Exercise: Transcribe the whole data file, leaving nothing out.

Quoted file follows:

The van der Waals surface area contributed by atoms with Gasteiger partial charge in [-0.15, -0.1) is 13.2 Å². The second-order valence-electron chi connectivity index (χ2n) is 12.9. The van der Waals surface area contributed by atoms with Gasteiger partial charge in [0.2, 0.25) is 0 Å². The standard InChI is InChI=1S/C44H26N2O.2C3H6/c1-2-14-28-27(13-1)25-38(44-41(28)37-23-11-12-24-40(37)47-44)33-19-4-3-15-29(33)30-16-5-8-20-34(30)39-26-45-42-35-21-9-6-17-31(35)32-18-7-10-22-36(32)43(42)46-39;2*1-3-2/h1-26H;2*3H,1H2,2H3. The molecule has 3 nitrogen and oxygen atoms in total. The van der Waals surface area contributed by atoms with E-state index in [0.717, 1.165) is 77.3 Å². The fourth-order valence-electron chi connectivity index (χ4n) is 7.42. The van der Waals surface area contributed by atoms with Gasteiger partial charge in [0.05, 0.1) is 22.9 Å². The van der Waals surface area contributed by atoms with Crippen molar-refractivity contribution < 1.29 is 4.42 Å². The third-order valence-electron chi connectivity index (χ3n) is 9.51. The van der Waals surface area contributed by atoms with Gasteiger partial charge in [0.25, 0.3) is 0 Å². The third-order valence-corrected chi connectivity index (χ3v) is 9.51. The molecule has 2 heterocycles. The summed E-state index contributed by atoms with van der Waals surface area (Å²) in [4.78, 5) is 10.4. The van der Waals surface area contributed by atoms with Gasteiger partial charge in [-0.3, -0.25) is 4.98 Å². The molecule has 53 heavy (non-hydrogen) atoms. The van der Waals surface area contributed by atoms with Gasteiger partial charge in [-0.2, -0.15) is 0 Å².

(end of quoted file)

The van der Waals surface area contributed by atoms with Gasteiger partial charge in [-0.15, -0.1) is 13.2 Å². The second-order valence-electron chi connectivity index (χ2n) is 12.9. The van der Waals surface area contributed by atoms with Gasteiger partial charge in [0.2, 0.25) is 0 Å². The standard InChI is InChI=1S/C44H26N2O.2C3H6/c1-2-14-28-27(13-1)25-38(44-41(28)37-23-11-12-24-40(37)47-44)33-19-4-3-15-29(33)30-16-5-8-20-34(30)39-26-45-42-35-21-9-6-17-31(35)32-18-7-10-22-36(32)43(42)46-39;2*1-3-2/h1-26H;2*3H,1H2,2H3. The molecule has 3 nitrogen and oxygen atoms in total. The van der Waals surface area contributed by atoms with E-state index in [0.717, 1.165) is 77.3 Å². The fourth-order valence-electron chi connectivity index (χ4n) is 7.42. The van der Waals surface area contributed by atoms with Gasteiger partial charge in [0.05, 0.1) is 22.9 Å². The van der Waals surface area contributed by atoms with Crippen molar-refractivity contribution < 1.29 is 4.42 Å². The third-order valence-electron chi connectivity index (χ3n) is 9.51. The van der Waals surface area contributed by atoms with Gasteiger partial charge in [0.25, 0.3) is 0 Å². The third-order valence-corrected chi connectivity index (χ3v) is 9.51. The molecule has 2 heterocycles. The summed E-state index contributed by atoms with van der Waals surface area (Å²) in [4.78, 5) is 10.4. The van der Waals surface area contributed by atoms with Gasteiger partial charge in [-0.3, -0.25) is 4.98 Å². The molecule has 53 heavy (non-hydrogen) atoms. The van der Waals surface area contributed by atoms with Gasteiger partial charge in [-0.2, -0.15) is 0 Å².